Bay Area KidFest promises fun for youngsters of all ages
By Lou Fancher
At the 2015 Bay Area KidFest, there will be no mixed messages. The three-day extravaganza taking place May 23-25 at Mount Diablo High School near downtown Concord will be fun for kids from age near-zero to a zillion.
That high-end figure includes extra credit years for kids over 21 who still thrill at pony or Euro Bungy rides, bobble lagoons, pet zoos, martial arts, dance and live-action medieval jousting demos, local bands, arts and craft excursions and the return of one of Antioch's own, "American Idol" Season 13 finalist Briana Oakley.
Event producer Jay Bedecarre said it's the 26th KidFest, but he treats it like a marriage, calling the 2015 celebration "a silver anniversary." Providing marketing for 12 of the 20 years KidFest filled Todos Santos Plaza, Bedecarre took the reigns and moved the entire show to the high school grounds in 2010, after the City of Concord said it would no longer subsidize the event and downtown merchants said the impact on parking was hurting their businesses.
The move has allowed Bedecarre to return to his alma mater -- he was once the editor of the school newspaper -- and more importantly, KidFest has grown and become more invested in the community.
"This will be the fourth year we've worked with Mt. Diablo High athletics. They provide most of the volunteer help to make KidFest go -- we have over 150 volunteers working each day," Bedecarre said.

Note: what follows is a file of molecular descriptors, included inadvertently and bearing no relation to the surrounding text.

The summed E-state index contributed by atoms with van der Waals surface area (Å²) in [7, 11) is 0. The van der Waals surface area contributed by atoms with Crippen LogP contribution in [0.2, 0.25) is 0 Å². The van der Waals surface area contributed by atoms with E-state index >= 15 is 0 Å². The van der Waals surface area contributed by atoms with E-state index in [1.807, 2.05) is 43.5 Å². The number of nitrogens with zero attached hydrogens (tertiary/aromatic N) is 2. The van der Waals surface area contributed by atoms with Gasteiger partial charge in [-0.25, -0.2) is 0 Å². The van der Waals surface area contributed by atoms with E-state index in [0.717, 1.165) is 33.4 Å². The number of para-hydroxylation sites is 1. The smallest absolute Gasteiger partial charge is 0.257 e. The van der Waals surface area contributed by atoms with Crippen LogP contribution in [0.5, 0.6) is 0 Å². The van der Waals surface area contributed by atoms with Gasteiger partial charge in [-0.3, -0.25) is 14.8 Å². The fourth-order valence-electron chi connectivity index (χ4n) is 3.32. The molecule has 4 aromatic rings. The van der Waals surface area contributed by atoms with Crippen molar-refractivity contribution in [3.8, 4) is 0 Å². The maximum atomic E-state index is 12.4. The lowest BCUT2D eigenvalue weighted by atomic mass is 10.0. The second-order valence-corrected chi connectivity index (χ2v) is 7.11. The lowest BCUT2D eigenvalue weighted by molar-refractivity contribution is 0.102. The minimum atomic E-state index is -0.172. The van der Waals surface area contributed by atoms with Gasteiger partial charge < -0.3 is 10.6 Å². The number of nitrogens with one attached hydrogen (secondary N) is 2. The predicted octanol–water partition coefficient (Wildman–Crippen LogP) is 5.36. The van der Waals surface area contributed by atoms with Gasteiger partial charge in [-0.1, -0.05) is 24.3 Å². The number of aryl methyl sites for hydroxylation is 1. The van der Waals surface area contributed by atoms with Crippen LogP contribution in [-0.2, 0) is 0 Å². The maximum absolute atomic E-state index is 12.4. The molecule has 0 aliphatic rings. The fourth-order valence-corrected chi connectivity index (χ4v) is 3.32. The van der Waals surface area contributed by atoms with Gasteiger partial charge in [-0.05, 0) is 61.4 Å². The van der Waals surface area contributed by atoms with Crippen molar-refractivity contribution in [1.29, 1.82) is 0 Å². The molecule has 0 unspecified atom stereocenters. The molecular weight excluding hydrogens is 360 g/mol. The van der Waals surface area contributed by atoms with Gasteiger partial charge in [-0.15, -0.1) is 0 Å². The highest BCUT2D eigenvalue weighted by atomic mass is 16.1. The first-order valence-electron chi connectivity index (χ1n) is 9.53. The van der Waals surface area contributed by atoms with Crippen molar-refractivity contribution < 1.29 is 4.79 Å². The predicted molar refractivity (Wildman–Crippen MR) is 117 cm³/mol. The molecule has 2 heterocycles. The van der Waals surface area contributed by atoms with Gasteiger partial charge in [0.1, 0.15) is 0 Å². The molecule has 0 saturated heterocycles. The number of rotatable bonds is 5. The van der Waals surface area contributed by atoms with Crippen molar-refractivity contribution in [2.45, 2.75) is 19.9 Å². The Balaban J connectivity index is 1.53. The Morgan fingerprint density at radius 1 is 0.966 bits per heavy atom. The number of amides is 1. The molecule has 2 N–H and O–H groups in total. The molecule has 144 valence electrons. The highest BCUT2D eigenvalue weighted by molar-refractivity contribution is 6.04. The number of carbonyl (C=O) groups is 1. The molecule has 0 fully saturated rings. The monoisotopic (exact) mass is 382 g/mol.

Since 2010, local high school athletic programs have benefitted from KidFest to the tune of $40,000. A free balloon-animals-and-hats booth run by the John Muir Concord Health Occupations Students of America earns the HOSA volunteers a donation, just one example of a total $70,000 in cash donations given to local nonprofits in the past five years. Admission is $6 per person with the donation of a can of food: 30,000 pounds of canned food donations have gone to the Food Bank of Contra Costa and Solano from the 30-40 percent of visitors who participate.
The no-alcohol, no-smoking, no-pets (except service dogs) environment said yes to more attractions each year, Bedecarre said. New in 2015 is an expanded PetFest that will build on the pet adoptions KidFest has always offered.
"We expect PetFest to grow over the years as a major component of KidFest," Bedecarre said. "The Oakland Zoo will have animals and staff that day (May 24)."
The Concord PD K-9 Unit will be at PetFest from 1 to 3 p.m. and give a demo at 2 p.m. that same day. Pet vendors and adoptions will be available throughout the festival. With the larger space, traveling shows like Aussie Kingdom and more free activities like bounce houses and other inflatables can be offered, Bedecarre said.
Booking artists and renters at the Concord Pavilion for 12 years prepared Bedecarre for handling the traveling shows and specialty acts at KidFest. He said "a great group of people" help organize the volunteers and vendors and ensure safety and security protocols.
"We've turned it into a small business doing other events (also) -- Super Holiday Boutiques, camp and school fairs, FamilyFest, Bay Area kid's book fairs and others," he said.
Bedecarre remembers bringing his two oldest sons to the first KidFest in 1990, and his three youngest children worked at the event for many years.
"Their favorite assignment was being one of the characters," he recalls.
Unwilling to tempt fate by recalling near-disaster stories from the past, Bedecarre said advance planning means any challenges that pop up are simply "part of showbiz."